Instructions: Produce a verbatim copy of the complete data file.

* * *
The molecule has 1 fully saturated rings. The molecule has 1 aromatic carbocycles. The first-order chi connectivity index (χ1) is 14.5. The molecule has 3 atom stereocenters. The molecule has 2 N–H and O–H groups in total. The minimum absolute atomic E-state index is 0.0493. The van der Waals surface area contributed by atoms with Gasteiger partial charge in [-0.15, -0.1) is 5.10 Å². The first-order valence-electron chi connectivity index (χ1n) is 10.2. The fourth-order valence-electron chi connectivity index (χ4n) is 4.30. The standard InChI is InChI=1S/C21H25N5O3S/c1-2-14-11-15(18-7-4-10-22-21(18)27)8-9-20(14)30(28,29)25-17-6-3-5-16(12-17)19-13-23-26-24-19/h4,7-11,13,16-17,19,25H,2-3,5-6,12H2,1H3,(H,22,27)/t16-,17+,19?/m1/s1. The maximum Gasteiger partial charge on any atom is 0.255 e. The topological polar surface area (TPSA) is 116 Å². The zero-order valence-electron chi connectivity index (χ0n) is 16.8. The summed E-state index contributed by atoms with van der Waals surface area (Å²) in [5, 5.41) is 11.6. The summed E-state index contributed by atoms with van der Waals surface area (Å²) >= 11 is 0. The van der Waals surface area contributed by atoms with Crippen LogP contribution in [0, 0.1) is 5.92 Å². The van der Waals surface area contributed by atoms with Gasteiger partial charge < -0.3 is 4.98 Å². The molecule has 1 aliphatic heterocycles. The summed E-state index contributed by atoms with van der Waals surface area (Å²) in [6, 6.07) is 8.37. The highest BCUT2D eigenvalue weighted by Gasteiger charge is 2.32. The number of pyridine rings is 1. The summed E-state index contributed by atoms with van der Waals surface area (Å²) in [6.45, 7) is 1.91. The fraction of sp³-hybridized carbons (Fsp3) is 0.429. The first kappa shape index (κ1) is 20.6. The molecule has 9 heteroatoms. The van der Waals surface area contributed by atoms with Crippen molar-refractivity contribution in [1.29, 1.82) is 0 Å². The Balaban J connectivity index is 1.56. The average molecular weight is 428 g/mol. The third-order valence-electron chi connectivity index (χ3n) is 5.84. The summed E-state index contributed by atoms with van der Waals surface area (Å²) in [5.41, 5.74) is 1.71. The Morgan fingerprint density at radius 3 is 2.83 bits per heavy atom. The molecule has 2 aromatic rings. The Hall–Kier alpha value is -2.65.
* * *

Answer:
The molecule has 1 fully saturated rings. The molecule has 1 aromatic carbocycles. The first-order chi connectivity index (χ1) is 14.5. The molecule has 3 atom stereocenters. The molecule has 2 N–H and O–H groups in total. The minimum absolute atomic E-state index is 0.0493. The van der Waals surface area contributed by atoms with Gasteiger partial charge in [-0.15, -0.1) is 5.10 Å². The first-order valence-electron chi connectivity index (χ1n) is 10.2. The fourth-order valence-electron chi connectivity index (χ4n) is 4.30. The standard InChI is InChI=1S/C21H25N5O3S/c1-2-14-11-15(18-7-4-10-22-21(18)27)8-9-20(14)30(28,29)25-17-6-3-5-16(12-17)19-13-23-26-24-19/h4,7-11,13,16-17,19,25H,2-3,5-6,12H2,1H3,(H,22,27)/t16-,17+,19?/m1/s1. The maximum Gasteiger partial charge on any atom is 0.255 e. The topological polar surface area (TPSA) is 116 Å². The zero-order valence-electron chi connectivity index (χ0n) is 16.8. The summed E-state index contributed by atoms with van der Waals surface area (Å²) in [5, 5.41) is 11.6. The summed E-state index contributed by atoms with van der Waals surface area (Å²) >= 11 is 0. The van der Waals surface area contributed by atoms with Crippen LogP contribution in [0, 0.1) is 5.92 Å². The van der Waals surface area contributed by atoms with Gasteiger partial charge < -0.3 is 4.98 Å². The molecule has 1 aliphatic heterocycles. The summed E-state index contributed by atoms with van der Waals surface area (Å²) in [6, 6.07) is 8.37. The highest BCUT2D eigenvalue weighted by Gasteiger charge is 2.32. The number of pyridine rings is 1. The summed E-state index contributed by atoms with van der Waals surface area (Å²) in [6.45, 7) is 1.91. The fraction of sp³-hybridized carbons (Fsp3) is 0.429. The first kappa shape index (κ1) is 20.6. The molecule has 9 heteroatoms. The van der Waals surface area contributed by atoms with Crippen molar-refractivity contribution in [1.29, 1.82) is 0 Å². The Balaban J connectivity index is 1.56. The average molecular weight is 428 g/mol. The third-order valence-electron chi connectivity index (χ3n) is 5.84. The summed E-state index contributed by atoms with van der Waals surface area (Å²) in [5.41, 5.74) is 1.71. The Morgan fingerprint density at radius 3 is 2.83 bits per heavy atom. The molecule has 2 aromatic rings. The Hall–Kier alpha value is -2.65.